I've received a review request for a manuscript submitted to Frontiers in Antimicrobials, Resistance and Chemotherapy. The manuscript is in my area so normally I'd just say OK, but there are a lot of weird things about this 'journal'.
I put 'journal' in quotes because this appears to be one of many nascent efforts of the Frontiers online publishing group. Their home page has headings for 'Science' (7 Fields with a total of 117 Specialty journals, including the one that has contacted me for a review), Medicine (3 Fields, 58 Specialty journals) and Technology, Society and Culture, each with no Fields and no Specialty journals. Each Specialty Journal has an Editor and a panel of Associate Editors.
These are the same people who keep spamming us with Frontiers in Neuroscience notifications.
The review process described on the Review Guidelines pages is novel and very open. All submitted manuscripts are sent out for review after a simple filtering by the Editor to eliminate obvious junk. As soon as the reviewers have submitted their reviews the manuscript's Abstract is posted under a 'Paper Pending' heading and the manuscript and the reviews are placed in an Interactive Review Forum, where the (still anonymous) reviewers and the authors are supposed to discuss the manuscript (I think the Editor/Associate Editors can join in here). Eventually an agreement is reached on revisions. The authors then submit the final manuscript which is formatted and published online, along with the names of the reviewers. If no agreement can be reached the Editor may overrule the reviewers, or the paper may be withdrawn by the authors or rejected by the Editors
Most of the specialty journals have published no original research articles and few or no opinion/review articles. Many of the journal web pages look like they may just be place-holders. I chose one Microbiology journal at random - it has an Editor and 19 Associate Editors, but has published only one paper (an Opinion piece by the Editor) and has one original research Paper Pending.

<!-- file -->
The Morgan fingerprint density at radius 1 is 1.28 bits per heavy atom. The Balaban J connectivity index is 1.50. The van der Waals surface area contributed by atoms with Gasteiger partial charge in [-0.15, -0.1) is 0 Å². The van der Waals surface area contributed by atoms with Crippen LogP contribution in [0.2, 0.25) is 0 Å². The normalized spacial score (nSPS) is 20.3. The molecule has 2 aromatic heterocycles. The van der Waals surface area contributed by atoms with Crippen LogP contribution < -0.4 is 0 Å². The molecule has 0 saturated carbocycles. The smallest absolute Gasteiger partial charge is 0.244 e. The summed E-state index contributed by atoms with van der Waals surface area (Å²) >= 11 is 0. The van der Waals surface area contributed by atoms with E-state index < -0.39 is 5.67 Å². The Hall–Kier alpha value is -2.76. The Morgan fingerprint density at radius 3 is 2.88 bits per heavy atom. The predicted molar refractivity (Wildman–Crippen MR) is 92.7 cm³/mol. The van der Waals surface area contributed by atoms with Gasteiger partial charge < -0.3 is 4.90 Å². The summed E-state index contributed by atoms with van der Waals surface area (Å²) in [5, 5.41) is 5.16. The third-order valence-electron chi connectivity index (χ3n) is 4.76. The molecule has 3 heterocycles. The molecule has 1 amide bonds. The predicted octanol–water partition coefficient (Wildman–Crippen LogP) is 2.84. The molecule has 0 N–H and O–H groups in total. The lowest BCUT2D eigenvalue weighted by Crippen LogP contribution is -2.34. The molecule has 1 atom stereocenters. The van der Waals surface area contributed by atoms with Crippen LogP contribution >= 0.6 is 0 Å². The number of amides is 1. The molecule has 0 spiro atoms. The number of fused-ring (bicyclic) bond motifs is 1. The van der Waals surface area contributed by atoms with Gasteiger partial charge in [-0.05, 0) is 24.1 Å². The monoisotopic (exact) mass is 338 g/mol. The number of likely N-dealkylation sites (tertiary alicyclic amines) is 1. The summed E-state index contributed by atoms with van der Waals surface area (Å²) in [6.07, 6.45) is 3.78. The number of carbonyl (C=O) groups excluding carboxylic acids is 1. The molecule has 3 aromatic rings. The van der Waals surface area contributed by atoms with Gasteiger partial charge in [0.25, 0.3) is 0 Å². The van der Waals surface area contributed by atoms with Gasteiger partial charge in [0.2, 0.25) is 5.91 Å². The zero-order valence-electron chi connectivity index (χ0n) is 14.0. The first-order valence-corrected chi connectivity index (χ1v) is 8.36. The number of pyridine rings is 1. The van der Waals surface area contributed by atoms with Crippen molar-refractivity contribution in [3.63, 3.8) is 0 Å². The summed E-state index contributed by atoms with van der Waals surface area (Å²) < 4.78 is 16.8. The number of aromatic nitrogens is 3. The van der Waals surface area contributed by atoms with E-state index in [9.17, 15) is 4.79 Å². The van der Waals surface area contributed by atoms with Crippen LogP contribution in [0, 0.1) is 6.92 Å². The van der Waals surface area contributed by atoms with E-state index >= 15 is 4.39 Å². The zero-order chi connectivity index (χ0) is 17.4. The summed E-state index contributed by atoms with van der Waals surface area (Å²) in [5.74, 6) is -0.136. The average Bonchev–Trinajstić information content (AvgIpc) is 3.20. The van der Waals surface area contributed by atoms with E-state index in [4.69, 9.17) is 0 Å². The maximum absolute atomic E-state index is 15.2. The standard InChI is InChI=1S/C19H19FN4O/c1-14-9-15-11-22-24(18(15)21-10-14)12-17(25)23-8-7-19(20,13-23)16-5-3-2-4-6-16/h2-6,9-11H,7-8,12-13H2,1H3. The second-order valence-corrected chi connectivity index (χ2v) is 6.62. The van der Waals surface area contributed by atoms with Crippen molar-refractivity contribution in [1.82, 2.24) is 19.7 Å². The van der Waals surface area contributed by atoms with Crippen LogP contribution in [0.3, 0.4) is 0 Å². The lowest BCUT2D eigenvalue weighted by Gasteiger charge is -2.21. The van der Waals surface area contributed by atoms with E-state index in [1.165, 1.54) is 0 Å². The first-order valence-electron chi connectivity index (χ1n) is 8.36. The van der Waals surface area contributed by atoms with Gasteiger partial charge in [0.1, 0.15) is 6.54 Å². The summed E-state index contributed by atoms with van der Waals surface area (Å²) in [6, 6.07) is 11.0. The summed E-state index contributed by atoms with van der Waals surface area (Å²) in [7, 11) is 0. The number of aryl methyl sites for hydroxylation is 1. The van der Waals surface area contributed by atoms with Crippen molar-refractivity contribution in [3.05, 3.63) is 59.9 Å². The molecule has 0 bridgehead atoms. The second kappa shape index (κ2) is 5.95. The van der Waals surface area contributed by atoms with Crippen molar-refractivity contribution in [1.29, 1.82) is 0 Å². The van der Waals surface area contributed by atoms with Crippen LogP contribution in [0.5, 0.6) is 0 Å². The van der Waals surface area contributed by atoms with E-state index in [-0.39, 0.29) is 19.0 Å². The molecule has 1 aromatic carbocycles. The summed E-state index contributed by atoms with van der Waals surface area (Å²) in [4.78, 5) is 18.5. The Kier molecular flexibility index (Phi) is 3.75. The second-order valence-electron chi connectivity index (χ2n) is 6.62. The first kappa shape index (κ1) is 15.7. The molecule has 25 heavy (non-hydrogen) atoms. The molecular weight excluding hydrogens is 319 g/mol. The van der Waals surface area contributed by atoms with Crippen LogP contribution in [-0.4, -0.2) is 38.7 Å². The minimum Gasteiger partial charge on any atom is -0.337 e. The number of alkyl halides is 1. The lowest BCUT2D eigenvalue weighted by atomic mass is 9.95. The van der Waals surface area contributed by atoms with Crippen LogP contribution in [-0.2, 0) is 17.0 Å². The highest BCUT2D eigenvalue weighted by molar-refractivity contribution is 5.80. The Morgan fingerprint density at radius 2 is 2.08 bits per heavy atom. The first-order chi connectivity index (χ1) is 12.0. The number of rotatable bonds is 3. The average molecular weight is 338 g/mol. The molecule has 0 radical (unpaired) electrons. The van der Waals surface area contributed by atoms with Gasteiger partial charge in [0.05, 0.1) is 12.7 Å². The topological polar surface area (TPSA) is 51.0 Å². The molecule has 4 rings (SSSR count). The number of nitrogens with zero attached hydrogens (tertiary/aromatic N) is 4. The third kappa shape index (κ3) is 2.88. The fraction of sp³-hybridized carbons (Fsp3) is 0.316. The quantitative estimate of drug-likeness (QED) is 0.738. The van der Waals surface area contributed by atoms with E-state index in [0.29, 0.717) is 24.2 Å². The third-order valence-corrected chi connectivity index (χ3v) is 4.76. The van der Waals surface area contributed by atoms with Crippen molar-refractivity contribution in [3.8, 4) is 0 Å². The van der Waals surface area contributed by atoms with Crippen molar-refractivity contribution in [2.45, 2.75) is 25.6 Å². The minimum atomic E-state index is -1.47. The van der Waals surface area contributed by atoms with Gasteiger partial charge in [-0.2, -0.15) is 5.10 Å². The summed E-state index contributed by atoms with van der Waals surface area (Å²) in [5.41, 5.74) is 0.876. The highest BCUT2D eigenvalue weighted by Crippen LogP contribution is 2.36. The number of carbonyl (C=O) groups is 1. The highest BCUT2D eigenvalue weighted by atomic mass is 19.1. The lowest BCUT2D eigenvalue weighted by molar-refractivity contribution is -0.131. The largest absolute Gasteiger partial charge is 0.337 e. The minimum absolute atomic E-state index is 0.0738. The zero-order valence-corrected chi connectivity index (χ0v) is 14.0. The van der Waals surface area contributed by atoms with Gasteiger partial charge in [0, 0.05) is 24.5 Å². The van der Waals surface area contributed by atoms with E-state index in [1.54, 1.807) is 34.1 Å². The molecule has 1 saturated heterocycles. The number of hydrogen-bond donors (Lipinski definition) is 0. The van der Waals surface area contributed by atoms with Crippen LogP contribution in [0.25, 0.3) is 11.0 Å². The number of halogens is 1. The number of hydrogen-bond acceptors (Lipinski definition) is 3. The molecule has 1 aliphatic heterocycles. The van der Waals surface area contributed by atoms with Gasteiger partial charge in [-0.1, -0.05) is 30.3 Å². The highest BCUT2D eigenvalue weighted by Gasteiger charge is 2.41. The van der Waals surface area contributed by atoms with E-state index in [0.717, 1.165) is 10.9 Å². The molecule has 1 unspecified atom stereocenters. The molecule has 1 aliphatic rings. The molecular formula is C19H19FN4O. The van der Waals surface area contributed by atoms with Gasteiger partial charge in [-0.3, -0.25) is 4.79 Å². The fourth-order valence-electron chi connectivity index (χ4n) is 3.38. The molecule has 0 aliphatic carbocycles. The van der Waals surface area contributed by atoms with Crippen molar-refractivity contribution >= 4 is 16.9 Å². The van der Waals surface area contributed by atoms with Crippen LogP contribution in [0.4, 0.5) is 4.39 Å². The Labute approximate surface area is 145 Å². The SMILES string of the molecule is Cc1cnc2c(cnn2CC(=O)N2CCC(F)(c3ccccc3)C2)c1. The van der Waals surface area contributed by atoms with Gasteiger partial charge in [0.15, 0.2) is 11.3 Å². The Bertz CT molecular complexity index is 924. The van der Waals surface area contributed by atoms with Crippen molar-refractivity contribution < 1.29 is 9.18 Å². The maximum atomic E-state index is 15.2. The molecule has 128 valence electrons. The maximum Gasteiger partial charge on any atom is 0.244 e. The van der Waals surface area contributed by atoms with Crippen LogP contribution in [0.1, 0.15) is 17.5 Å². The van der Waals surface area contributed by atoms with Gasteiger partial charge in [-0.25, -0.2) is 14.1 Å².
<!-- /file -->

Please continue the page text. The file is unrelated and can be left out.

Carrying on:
I clicked on what I thought would be another information page about the reviewing process, and instead found myself with a 15-page pdf of instructions for budding journal editors in the Frontiers system. It's like a pyramid scheme, with the instructions explicitly recommending that the editors build their prestige by recruiting Associate Editors and soliciting authors and articles. This is how the Frontiers enterprise makes its money, by charging authors more to publish their papers. Because much of the work on the individual papers is done by unpaid editors and reviewers, the more papers Frontiers publishes the more money they make. No wonder they have so many 'journals'.
Nevertheless I think that, as an advocate of new forms of scientific communication, I should give this a try. I hope it's not too time-consuming.
LATER: Well, the paper was bad. Really really bad. Luckily it was also very short. And did you know that, if your institution subscribes to Turnitin, you can use this service to find evidence of plagiarism in manuscripts as well as in student submissions?
An open letter to my fellow industry scientists: Why the March for Science must be led by us
1 hour ago in The Curious Wavefunction